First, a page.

“It was the readership that essentially fought back, demanding their community’s own media space,” recalls Mary Papayya, a veteran of the KZN media landscape for nearly three decades and now KZN regional general manager for Times Media Group. “They wanted to see their own achievements reflected among their cultural and leisure preferences. And it’s a good business decision – local small, family-owned businesses support it with advertising because they feel more comfortable there and it can be more affordable than buying into the main body.”
While readers can enjoy accessing general news and features in the papers’ main body, these supplements provide “a very diverse showcase”, notes Papayya. From traditional festivals and food to soccer, Bollywood and “pimp my ride” style motoring coverage, they provide a weekend lifestyle read combining leisure with high-profile community news. Distribution in Gauteng reflects both its strongly rooted Indian community and economic migration.
This socio-cultural response has also been noted by Aakash Bramdeo, editor of POST, proud to have increased his paper’s ABCs for the sixth quarter in succession, reaching 44 072 for Q2 this year.
The POST may have been an Independent sleeper while they doubted Isolezwe’s potential, but Bramdeo has been making a huge effort to breathe new life into the title that’s approaching its 60th birthday – and on which he started his journalistic career nearly 20 years ago before defecting to TV.
“We focus on 10 things that encapsulate Indian culture, from entrepreneurship, success and family, young and old, to Bollywood and food,” he explains.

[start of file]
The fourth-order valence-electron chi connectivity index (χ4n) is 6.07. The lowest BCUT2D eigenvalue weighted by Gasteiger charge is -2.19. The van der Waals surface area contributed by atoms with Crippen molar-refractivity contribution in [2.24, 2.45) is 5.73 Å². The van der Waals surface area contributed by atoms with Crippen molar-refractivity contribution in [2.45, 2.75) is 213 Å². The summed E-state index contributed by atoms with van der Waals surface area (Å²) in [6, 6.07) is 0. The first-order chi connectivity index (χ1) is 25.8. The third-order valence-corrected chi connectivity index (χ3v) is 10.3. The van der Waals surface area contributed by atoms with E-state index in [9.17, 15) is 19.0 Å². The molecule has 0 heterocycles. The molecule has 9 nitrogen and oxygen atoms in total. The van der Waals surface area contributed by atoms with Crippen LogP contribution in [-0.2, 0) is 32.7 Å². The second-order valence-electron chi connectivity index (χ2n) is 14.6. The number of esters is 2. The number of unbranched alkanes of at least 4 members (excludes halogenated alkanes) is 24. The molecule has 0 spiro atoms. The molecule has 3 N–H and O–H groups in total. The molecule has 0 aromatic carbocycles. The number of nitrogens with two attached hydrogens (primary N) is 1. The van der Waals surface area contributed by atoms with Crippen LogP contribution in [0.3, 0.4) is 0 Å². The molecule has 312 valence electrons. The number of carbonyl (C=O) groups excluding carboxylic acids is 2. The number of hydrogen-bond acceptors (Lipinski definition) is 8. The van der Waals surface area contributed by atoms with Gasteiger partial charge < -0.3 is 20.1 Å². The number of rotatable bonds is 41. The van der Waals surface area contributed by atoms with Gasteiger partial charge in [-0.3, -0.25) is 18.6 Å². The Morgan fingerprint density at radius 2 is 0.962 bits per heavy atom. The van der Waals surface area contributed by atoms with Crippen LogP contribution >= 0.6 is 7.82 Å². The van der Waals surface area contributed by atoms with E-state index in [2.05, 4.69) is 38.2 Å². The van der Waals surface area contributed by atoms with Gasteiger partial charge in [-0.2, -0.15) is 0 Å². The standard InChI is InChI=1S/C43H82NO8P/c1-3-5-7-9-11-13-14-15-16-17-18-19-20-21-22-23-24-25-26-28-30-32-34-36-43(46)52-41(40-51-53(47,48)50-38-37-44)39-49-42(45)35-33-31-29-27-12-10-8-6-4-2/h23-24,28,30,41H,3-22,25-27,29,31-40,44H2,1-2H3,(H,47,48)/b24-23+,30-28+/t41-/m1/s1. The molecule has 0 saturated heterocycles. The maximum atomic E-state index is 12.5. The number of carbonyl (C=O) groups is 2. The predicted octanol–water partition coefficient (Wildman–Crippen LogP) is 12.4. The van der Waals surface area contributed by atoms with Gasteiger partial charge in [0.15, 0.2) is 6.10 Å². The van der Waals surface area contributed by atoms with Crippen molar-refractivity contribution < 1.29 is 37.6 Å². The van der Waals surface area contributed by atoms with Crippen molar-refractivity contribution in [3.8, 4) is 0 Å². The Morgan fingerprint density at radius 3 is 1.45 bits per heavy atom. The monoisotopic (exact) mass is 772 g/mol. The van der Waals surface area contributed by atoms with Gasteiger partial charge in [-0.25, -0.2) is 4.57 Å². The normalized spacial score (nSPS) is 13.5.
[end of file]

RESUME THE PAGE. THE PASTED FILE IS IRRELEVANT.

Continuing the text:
“We work hard tailormaking national and global content for our community. So with the issue of the beef created in a lab, we didn’t concentrate on flavour – instead, we asked Hindu, Muslim and Christian leaders whether this would be acceptable from a religious point of view.”
Beyond being a mouthpiece for community news and debate, Bramdeo has positioned the POST as a community champion.
“Drugs are such a big problem in Chatsworth and last year [then] KZN Premier Zweli Mkhize went out of his way to highlight the need to tackle this when he visited the area,” Bramdeo recalls. “But I realised that this community would be too afraid to respond directly to the appeal to help the police crack down. So I told readers to send me their information, which I’d send to the premier.”
POST’s campaign resulted in the seizure of drugs worth nearly than R10 million and the arrest of three local druglords. POST’s “constructive support” was acknowledged by Mkhize in his State of the Province address in February and there are initiatives to reproduce the model it constructed with media elsewhere in the province.
At Lotus FM, station manager Alvin Pillay is credited with turning the station around and rebuilding sales revenues.
“You have to understand this is quite a mixed bag – so I do take a lot of flak!” he says. “There’s the mix of South African roots with affection for the old ‘mother country’; the Bollywood Top 20 beside the social cohesion messages; the religious mix of Hindu, Islamic and Christian; the north-south Indian divide that results in five extra vernacular languages: Hindi, Gujarati, Urdu, Tamil and Telegu. Part of our community service is broadcasting an hour’s vernacular teaching each evening because 95% of SA Indians speak English.”